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11 June 2020
Inheritance tax is something many of us don’t know enough about. Simply because we don’t think we need to.
But with inheritance tax revenue now higher than ever, it could be important to understand the basics. By doing so, you can discover whether your family could be affected in the future – and start taking the steps to address it. Our video helps to explain some of the basics of inheritance tax planning including thresholds, what could be included in your estate and how you could potentially reduce your liability.
Below are five key areas to consider to help you decide if it's worth finding out more about Inheritance Tax
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Traditionally only the richest in society were affected by inheritance tax. But soaring property prices means more and more people are now facing it.
It all comes down to the value of your overall estate upon your death. If it’s worth more than your personal nil rate band, anything above it is subject to 40% inheritance tax. (If you’re single or divorced, the nil rate band is £325,000 and if you’re married or widowed, it’s up to £650,000.)
Your savings and investments, car and any rental properties form a part of your estate. Not forgetting any jewellery you have, household furniture, or expensive paintings (minus any liabilities, like an unpaid mortgage).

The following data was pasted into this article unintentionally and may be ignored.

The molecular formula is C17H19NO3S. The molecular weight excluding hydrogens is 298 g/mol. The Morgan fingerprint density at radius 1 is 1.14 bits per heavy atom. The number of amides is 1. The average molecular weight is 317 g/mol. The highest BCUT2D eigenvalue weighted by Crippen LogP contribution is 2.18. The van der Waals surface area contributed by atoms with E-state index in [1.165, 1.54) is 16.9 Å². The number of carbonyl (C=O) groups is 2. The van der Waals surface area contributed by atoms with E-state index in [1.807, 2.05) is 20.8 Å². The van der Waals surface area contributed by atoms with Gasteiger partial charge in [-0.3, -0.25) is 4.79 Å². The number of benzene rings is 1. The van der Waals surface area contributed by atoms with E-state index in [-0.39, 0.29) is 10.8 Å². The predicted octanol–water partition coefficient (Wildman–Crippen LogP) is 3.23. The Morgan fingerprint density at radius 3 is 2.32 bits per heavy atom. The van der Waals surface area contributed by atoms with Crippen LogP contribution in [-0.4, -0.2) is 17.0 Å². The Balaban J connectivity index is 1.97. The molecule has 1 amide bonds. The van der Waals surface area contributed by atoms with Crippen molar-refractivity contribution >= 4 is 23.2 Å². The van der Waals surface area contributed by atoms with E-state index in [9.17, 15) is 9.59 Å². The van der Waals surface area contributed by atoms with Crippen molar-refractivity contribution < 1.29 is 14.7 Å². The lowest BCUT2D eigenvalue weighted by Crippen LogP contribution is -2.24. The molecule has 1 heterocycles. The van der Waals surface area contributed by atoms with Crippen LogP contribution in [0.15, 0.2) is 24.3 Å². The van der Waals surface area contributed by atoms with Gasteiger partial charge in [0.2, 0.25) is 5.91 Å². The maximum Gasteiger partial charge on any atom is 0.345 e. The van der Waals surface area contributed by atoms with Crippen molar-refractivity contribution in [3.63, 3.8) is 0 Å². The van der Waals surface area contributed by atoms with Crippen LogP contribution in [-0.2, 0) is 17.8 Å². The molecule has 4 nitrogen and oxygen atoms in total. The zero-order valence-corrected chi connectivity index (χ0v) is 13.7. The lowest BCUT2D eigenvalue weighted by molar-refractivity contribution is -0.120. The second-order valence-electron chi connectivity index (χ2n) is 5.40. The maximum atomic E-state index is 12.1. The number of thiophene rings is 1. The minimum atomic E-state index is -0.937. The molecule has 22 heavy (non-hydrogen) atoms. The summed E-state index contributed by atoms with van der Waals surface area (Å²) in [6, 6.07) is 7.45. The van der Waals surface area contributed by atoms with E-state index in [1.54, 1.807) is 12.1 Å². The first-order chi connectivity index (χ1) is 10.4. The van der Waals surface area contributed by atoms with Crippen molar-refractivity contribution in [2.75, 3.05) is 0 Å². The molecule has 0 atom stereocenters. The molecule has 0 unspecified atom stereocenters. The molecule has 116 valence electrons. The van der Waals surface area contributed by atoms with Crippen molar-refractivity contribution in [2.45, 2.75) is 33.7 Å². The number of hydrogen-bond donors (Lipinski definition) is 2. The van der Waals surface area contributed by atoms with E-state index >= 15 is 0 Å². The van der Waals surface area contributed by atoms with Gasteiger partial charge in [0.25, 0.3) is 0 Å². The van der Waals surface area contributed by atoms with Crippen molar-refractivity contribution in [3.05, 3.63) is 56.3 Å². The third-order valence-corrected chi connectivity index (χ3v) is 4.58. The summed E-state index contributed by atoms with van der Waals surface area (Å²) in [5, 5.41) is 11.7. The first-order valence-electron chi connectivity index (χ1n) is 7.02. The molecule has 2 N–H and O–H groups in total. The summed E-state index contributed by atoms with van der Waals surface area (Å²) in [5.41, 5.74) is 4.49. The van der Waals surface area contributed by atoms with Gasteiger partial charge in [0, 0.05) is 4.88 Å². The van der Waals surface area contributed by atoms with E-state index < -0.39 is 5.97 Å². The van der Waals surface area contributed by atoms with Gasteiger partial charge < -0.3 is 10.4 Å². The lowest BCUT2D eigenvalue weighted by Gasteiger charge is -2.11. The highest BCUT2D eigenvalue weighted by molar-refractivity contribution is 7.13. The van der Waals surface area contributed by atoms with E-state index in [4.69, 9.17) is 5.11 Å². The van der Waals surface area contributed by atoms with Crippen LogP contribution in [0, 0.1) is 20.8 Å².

After working out the value of your belongings, you may be surprised by how much your estate comes to. It could be worth a lot more than you think. It’s also important to bear in mind that these assets could increase or decrease in value in the future.
During the past ten years, annual inheritance tax revenue has climbed higher and higher. Over the 2019/20 tax year, £5.3 billion is expected to be collected from families. And by 2023/24, the figure is predicted to be even higher – at a staggering £6.3 billion*.
*Source: Office for Budget Responsibility
If you’re wondering what the residence nil rate band is, this can be used alongside your usual nil rate band – and was introduced to help more people reduce their inheritance tax liability.
But the rules are a lot more complex than many people realise. Amongst the restrictions, you can only use this allowance to pass on your main home to a direct descendant (such as your child or grandchild – not a friend, niece or nephew). Therefore, not everyone can benefit.
There are plenty of perfectly legal steps you can take to protect your family's wealth from the taxman. The inheritance tax solutions include annual exemptions, allowances, direct gifts and trusts.
Of course, there are many different options to choose from – so it’s important you find one that’s right for you. With this in mind, and the fact that inheritance tax can be a complex subject, it’s worth speaking to a financial adviser. They can point you in the right direction, guide you through the complexities – and help you put suitable plans in place.
Don’t worry – we can find out for you, and help you plan accordingly. Call us today on 0800 731 5342 for a no obligation phone consultation.
Please be aware that some areas of inheritance tax planning aren’t regulated by the Financial Conduct Authority. Some solutions may put your capital at risk so you may get back less than you originally invested. Thresholds depend on your individual circumstances and prevailing legislation, both of which may change in the future.
For more information on our service and to find out whether you could benefit from financial advice, call our specialist team today.
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